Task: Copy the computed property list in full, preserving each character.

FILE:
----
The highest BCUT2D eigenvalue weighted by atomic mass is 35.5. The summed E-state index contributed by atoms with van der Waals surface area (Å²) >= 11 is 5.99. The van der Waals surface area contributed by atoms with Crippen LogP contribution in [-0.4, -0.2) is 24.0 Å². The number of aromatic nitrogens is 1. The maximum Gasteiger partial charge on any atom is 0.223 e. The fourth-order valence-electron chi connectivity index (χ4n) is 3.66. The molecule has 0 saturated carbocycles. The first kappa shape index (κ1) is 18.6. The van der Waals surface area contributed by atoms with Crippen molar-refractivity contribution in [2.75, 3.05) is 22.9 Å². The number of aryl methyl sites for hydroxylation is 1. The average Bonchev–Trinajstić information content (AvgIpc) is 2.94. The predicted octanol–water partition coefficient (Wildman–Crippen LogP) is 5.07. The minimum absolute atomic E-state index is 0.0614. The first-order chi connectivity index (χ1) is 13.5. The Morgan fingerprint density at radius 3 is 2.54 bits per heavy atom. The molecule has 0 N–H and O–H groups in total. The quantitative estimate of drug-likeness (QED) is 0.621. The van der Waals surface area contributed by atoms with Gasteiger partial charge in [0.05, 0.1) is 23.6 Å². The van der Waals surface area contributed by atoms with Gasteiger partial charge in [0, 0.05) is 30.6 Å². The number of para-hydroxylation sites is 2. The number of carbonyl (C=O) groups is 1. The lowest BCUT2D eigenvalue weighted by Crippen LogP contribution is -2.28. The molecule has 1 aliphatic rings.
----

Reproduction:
The highest BCUT2D eigenvalue weighted by atomic mass is 35.5. The summed E-state index contributed by atoms with van der Waals surface area (Å²) >= 11 is 5.99. The van der Waals surface area contributed by atoms with Crippen LogP contribution in [-0.4, -0.2) is 24.0 Å². The number of aromatic nitrogens is 1. The maximum Gasteiger partial charge on any atom is 0.223 e. The fourth-order valence-electron chi connectivity index (χ4n) is 3.66. The molecule has 0 saturated carbocycles. The first kappa shape index (κ1) is 18.6. The van der Waals surface area contributed by atoms with Crippen molar-refractivity contribution in [2.75, 3.05) is 22.9 Å². The number of aryl methyl sites for hydroxylation is 1. The average Bonchev–Trinajstić information content (AvgIpc) is 2.94. The predicted octanol–water partition coefficient (Wildman–Crippen LogP) is 5.07. The minimum absolute atomic E-state index is 0.0614. The first-order chi connectivity index (χ1) is 13.5. The Morgan fingerprint density at radius 3 is 2.54 bits per heavy atom. The molecule has 0 N–H and O–H groups in total. The quantitative estimate of drug-likeness (QED) is 0.621. The van der Waals surface area contributed by atoms with Gasteiger partial charge in [0.05, 0.1) is 23.6 Å². The van der Waals surface area contributed by atoms with Gasteiger partial charge in [0, 0.05) is 30.6 Å². The number of para-hydroxylation sites is 2. The number of carbonyl (C=O) groups is 1. The lowest BCUT2D eigenvalue weighted by Crippen LogP contribution is -2.28. The molecule has 1 aliphatic rings.